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Steve Bannon’s plan to remake Europe is being thwarted by the existence of things called laws.


The former CEO of the Trump campaign has launched an ambitious scheme to foster hard-right nativist politics in Europe but, as The Guardian reports, he is being hemmed in by local laws.

“The former chief strategist to Donald Trump has spent months trying to recruit European parties to his Brussels-based group, the Movement, which he promised would operate as kind of a political consultancy for like-minded parties campaigning in the bloc-wide vote in May 2019,” the newspaper observes. “But the Guardian has established that Bannon would be barred or prevented from doing any meaningful work in nine of the 13 countries in which he is seeking to campaign, according to national electoral bodies and relevant ministries. Confronted with the findings, Bannon acknowledged he was taking legal advice on the matter.”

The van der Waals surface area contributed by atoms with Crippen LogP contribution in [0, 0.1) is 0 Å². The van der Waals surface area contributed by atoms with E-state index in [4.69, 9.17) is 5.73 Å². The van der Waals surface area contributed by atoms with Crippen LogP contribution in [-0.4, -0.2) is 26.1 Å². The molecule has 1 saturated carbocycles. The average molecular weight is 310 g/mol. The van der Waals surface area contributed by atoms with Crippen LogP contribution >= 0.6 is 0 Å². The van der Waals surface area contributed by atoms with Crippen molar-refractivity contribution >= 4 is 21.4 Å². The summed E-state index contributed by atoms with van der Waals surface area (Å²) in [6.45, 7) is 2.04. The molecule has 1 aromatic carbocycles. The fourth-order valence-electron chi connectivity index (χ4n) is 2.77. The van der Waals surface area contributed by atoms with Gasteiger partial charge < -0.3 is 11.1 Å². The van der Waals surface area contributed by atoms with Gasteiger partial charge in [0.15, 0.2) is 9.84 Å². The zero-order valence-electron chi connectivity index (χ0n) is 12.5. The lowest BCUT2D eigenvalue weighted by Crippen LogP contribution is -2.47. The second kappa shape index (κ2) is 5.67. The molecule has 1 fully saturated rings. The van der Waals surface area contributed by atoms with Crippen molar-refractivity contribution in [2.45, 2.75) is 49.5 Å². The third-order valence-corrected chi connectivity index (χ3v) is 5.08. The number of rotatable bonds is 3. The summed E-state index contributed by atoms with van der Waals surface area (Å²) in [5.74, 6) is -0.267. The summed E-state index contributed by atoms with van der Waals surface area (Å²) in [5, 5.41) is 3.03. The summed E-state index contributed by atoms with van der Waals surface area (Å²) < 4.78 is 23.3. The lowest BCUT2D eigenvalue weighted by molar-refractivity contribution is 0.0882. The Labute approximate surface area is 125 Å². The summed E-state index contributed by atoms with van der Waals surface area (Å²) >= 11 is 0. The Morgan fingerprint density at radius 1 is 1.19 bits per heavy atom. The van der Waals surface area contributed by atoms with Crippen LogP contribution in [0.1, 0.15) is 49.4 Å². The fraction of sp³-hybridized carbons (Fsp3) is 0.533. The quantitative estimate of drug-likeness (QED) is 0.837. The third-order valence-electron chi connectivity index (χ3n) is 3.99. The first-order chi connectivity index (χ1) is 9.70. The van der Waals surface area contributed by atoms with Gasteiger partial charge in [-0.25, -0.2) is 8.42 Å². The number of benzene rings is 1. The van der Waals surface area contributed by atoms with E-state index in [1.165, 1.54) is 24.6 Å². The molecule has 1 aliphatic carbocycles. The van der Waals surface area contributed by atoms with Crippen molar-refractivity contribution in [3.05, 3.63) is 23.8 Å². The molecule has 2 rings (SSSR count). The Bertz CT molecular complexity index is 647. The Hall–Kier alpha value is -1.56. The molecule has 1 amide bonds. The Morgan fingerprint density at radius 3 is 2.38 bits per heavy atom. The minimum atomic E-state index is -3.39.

Bannon has promised to spend millions of his own money as well as disperse funds from unnamed sources. He also wants to offer in-kind service in the form of sophisticated data-collection and analytics, to be used for social media campaigns. The plan is to further inflame right-wing nationalism in Europe via a transnational network. As such, Bannon’s project is fundamentally ironic, which makes it all the more appropriate that it is national legal barriers that are proving to be the biggest hurdle.

Bannon’s Movement will almost certainly not get far. Aside from legal difficulties, some of the local groups Bannon wants to support are shunning his offers of assistance.

Indeed, The Guardian suggests that European laws are so stringent and Bannon himself is so controversial, the Movement could end up only helping one figure, a Dutch member of Parliament. When told this, Bannon replied, “It’s a start.”